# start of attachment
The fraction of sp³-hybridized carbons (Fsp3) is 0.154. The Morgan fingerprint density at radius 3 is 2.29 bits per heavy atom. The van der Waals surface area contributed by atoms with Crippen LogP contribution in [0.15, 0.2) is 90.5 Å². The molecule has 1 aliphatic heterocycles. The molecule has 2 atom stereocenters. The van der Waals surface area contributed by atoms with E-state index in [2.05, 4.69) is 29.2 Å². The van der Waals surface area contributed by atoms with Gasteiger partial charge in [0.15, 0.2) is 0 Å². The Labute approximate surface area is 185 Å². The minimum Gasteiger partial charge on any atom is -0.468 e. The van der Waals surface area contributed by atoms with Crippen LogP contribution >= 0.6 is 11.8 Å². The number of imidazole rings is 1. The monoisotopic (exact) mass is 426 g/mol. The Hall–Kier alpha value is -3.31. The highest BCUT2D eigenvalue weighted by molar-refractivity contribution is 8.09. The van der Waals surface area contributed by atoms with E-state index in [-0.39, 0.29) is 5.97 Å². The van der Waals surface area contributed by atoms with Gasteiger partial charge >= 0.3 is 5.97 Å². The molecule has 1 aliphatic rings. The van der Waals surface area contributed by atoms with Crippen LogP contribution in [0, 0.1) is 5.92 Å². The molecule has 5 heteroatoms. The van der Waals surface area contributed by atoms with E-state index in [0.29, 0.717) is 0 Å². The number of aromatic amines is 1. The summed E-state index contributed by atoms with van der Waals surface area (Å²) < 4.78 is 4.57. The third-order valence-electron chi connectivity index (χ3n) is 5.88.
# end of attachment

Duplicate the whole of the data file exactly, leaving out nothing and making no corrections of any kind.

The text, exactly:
The fraction of sp³-hybridized carbons (Fsp3) is 0.154. The Morgan fingerprint density at radius 3 is 2.29 bits per heavy atom. The van der Waals surface area contributed by atoms with Crippen LogP contribution in [0.15, 0.2) is 90.5 Å². The molecule has 1 aliphatic heterocycles. The molecule has 2 atom stereocenters. The van der Waals surface area contributed by atoms with E-state index in [2.05, 4.69) is 29.2 Å². The van der Waals surface area contributed by atoms with Gasteiger partial charge in [0.15, 0.2) is 0 Å². The Labute approximate surface area is 185 Å². The minimum Gasteiger partial charge on any atom is -0.468 e. The van der Waals surface area contributed by atoms with Crippen LogP contribution >= 0.6 is 11.8 Å². The number of imidazole rings is 1. The monoisotopic (exact) mass is 426 g/mol. The Hall–Kier alpha value is -3.31. The highest BCUT2D eigenvalue weighted by molar-refractivity contribution is 8.09. The van der Waals surface area contributed by atoms with E-state index in [-0.39, 0.29) is 5.97 Å². The van der Waals surface area contributed by atoms with Gasteiger partial charge >= 0.3 is 5.97 Å². The molecule has 1 aliphatic rings. The van der Waals surface area contributed by atoms with Crippen LogP contribution in [0, 0.1) is 5.92 Å². The molecule has 5 heteroatoms. The van der Waals surface area contributed by atoms with E-state index in [0.29, 0.717) is 0 Å². The number of aromatic amines is 1. The summed E-state index contributed by atoms with van der Waals surface area (Å²) < 4.78 is 4.57. The third-order valence-electron chi connectivity index (χ3n) is 5.88.